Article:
Employers may decide to retain a set retirement date e.g. 65. However, every such termination will be a dismissal and a potentially unfair one. Employers will need to justify that the fixed retirement age is a proportionate means of achieving a legitimate aim. The Government made it very clear in their consultation that it considered that the ‘justification’ argument is not an easy one to pass. Therefore, employers will need to consider their justification very carefully and if you do adopt a contractual retirement age you will need to keep it under review.

For more information regarding what may amount to justification to retain a fixed retirement age and generally please contact Nick Watson –

Volunteers’ Rights Whilst we are sure that you would want to treat your volunteers

only if they have a legally-binding contract "personally to do work",

and voluntary workers fairly, you may find the following case to

or if they are in a work experience or vocational training placement.

be of interest: X v Mid Sussex Citizens Advice Bureau. In this case the Court of Appeal decided that certain voluntary workers are not protected under the Disability Discrimination Act 1995 or the EU Equal Treatment Framework Directive. Although this case was decided under the Disability Discrimination Act 1995,

We suggest that organisations and volunteers alike check any documentation that details the arrangements between them.

"certain voluntary workers are not protected under the Disability Discrimination Act 1995 or the EU Equal Treatment Framework Directive"

which has since been replaced by the Equality Act 2010, its conclusions apply equally to the new Act. The claimant in this case was an unpaid voluntary adviser at the Citizens Advice Bureau (CAB). When she commenced work she was given a volunteer agreement which was described as being ‘binding in honour only, not a contract of employment or legally binding’. When the CAB asked X to cease attending as a volunteer she suspected that it was because of her disability and brought a claim of disability discrimination. The Tribunal found that X was not in 'employment', since she had no employment contract and was not obliged to provide any services. X argued that the voluntary post was a “stepping stone” to future employment and was a means of the CAB deciding whether or not to offer full time employment. The tribunal judge accepted that the voluntary work experience was relevant to obtaining paid employment but as volunteers at the CAB were not given preferential treatment in applying for paid jobs it was not an arrangement for recruiting for paid work. Therefore, the court held that she was not protected by the Disability Discrimination Act 1995. X appealed to the EAT, which upheld the tribunal’s decision. The EAT rejected X’s further argument that she fell within the concept of 'occupation' in the Directive; deciding that 'occupation' refers to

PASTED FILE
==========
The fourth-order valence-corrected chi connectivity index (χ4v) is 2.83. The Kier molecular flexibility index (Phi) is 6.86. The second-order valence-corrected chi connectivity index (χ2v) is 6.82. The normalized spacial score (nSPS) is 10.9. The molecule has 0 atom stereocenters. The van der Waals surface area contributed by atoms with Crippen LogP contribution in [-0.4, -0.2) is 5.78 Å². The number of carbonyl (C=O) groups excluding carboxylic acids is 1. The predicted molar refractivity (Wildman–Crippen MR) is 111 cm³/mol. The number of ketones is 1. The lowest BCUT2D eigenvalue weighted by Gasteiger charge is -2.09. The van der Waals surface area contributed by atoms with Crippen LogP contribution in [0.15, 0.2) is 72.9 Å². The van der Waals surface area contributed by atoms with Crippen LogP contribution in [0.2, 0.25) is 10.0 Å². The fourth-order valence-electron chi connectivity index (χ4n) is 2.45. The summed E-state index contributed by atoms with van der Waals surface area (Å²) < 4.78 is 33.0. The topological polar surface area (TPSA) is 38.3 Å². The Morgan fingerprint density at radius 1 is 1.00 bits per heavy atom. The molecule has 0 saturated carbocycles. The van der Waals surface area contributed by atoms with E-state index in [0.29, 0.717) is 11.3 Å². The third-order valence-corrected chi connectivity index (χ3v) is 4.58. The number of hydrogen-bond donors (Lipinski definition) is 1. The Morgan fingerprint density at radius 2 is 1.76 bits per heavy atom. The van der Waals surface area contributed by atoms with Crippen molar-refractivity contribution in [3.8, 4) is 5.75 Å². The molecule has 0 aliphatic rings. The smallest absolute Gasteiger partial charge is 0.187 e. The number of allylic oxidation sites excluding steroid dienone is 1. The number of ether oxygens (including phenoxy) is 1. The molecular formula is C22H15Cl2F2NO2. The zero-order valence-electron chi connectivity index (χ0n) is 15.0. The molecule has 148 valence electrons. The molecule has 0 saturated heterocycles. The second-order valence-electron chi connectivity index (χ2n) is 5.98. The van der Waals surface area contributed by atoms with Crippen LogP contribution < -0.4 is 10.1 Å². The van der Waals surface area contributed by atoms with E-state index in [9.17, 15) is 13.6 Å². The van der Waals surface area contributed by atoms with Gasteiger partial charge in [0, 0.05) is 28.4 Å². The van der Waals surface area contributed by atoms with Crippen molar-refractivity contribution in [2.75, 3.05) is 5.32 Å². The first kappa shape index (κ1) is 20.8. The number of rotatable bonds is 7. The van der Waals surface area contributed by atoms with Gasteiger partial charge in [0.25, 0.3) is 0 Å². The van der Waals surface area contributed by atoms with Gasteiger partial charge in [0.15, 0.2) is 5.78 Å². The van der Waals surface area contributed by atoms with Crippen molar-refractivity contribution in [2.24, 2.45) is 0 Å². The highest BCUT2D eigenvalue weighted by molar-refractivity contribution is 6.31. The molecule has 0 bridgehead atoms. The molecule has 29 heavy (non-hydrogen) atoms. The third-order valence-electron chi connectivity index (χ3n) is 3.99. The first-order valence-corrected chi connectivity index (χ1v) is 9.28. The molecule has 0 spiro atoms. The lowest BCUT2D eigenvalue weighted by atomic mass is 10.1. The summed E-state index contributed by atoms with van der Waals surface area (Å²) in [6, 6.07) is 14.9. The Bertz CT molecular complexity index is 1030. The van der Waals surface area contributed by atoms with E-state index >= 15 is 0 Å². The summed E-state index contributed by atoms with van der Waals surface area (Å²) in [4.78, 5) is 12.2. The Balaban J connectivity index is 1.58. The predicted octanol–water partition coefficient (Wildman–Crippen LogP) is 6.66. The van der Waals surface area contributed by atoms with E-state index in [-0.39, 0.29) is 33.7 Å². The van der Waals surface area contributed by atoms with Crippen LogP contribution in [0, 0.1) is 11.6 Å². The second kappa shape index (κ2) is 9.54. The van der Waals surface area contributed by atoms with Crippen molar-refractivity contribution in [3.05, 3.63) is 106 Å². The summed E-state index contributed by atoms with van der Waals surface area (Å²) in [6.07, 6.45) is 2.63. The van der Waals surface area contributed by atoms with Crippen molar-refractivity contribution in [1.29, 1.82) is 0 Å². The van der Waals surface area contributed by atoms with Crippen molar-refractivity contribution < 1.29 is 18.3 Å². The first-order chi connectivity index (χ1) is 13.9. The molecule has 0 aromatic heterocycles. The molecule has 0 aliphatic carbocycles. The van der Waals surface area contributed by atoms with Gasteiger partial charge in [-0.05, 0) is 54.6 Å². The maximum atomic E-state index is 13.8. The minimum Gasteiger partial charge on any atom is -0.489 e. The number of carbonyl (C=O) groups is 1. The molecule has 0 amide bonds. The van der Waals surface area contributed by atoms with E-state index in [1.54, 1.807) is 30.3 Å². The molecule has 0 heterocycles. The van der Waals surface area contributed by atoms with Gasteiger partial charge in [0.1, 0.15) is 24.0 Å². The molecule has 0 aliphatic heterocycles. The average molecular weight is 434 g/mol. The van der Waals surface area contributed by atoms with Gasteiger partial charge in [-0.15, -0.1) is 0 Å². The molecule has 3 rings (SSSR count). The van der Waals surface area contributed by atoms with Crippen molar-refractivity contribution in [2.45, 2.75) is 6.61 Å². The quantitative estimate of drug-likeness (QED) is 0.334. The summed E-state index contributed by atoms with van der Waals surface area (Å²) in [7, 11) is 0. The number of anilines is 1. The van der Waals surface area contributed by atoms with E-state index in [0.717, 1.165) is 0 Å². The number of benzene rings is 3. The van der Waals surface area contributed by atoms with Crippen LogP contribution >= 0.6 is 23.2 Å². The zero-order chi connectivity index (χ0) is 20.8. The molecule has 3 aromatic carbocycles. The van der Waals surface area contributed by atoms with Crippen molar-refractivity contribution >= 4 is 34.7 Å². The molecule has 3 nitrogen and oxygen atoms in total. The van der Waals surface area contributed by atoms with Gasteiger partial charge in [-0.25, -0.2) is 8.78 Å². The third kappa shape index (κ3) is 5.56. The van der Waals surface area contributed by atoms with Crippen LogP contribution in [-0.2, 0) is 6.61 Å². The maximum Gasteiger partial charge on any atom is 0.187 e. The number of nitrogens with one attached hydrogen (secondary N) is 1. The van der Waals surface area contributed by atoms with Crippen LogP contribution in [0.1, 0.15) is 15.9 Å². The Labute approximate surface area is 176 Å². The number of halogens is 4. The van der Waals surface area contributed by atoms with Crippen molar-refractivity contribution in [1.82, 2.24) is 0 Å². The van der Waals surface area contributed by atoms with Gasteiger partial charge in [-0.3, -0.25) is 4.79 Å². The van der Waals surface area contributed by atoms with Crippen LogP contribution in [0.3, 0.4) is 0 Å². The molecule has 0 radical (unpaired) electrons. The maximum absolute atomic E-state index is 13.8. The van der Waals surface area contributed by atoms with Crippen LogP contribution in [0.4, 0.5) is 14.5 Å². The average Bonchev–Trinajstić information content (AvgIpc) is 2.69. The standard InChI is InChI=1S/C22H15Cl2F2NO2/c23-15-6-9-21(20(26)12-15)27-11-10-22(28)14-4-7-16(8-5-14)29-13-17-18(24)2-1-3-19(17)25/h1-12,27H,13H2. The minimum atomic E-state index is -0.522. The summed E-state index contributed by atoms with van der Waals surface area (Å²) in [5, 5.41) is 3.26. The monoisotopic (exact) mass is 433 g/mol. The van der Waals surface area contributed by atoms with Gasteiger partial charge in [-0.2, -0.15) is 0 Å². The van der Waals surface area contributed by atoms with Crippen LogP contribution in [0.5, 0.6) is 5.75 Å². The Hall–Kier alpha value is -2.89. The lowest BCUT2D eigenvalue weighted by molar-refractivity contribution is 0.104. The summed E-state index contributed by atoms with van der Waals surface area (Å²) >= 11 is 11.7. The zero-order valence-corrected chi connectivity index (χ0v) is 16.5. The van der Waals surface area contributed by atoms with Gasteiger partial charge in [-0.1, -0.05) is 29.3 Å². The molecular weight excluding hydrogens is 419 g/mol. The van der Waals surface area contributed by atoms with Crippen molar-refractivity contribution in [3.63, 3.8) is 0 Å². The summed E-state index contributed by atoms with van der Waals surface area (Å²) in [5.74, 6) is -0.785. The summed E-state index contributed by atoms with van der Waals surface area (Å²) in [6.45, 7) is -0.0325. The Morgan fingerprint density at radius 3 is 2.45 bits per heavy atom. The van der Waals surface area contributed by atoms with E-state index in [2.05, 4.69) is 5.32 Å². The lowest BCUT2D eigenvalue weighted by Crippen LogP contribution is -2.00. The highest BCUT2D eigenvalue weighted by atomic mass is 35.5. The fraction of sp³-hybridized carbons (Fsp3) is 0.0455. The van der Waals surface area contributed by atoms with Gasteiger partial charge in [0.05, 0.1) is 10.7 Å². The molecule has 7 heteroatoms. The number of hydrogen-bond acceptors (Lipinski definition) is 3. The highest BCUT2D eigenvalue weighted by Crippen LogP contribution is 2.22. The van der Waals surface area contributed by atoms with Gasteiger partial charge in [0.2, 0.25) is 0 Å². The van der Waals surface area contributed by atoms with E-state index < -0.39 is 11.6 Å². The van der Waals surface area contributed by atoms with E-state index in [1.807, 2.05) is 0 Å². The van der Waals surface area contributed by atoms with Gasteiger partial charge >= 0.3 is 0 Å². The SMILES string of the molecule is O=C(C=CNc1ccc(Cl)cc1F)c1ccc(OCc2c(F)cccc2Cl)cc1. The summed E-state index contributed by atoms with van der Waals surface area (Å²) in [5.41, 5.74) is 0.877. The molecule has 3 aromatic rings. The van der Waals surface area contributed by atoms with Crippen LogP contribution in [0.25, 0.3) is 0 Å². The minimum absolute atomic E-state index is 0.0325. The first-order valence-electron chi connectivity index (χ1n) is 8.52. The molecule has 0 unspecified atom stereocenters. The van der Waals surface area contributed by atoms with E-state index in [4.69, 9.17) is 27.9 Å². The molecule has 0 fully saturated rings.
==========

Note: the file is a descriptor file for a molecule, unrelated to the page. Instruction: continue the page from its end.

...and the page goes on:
This judgment will be welcomed by charities and other not for

professions, qualifications and areas of work, and does not include

profit sector bodies that may have been concerned about the extra

unpaid work. X appealed further to the Court of Appeal which

burden that enhanced rights for volunteers would bring.

rejected the appeal on all grounds.

If you would like advice on the status of voluntary workers, volunteers and their associated rights please contact Nick Watson –

Even though the volunteer in this case was not covered, some unpaid workers may be entitled to protection under UK law, but

Human Resources Consultant We are pleased to welcome Victoria Blake as part of the employment

u Grievances

team. Victoria is a very experienced HR professional available to

u Exit Interviews

offer a wide range of HR advice to support clients’ current and

u Redundancies

future business objectives. Her expertise, combined with the support


of the solicitors and partners in the legal team, provide you with

u Disciplinary and Capability Issues

a one-stop-shop to manage your HR responsibilities efficiently and

u Equality Impact Assessments

you can rest assured that we will work sensitively and within the ethos of your organisation.

If you would like to discuss how we can assist you with your HR requirements then please contact our HR Consultant Victoria Blake on 01225 326759 or email her at

u Recruitment and selection u Appraisals u Employee Handbooks u Absence Management

Your Contacts Nick Watson Partner


Peter Woodhouse Partner email:

Stone King LLP 13 Queen Square Bath BA1 2HJ Tel. 01225 337599 Fax. 01225 335437 16 St John’s Lane London EC1M 4BS Tel. 020 7796 1007 Fax. 020 7796 1017 Wellington House East Road Cambridge CB1 1BH Tel. 01223 451070 Fax. 01223 451100 New Hall Market Place Melksham Wiltshire SN12 6EX Tel. 01225 337599 Fax. 01225 335437 email:

© Stone King LLP 2011

Employment Matters deals with some current legal topics. It should not be used as an alternative to specific legal advice on the individual circumstances of a particular problem. Stone King LLP - registered limited liability partnership no OC315280, registered office 13 Queen Square, Bath BA1 2HJ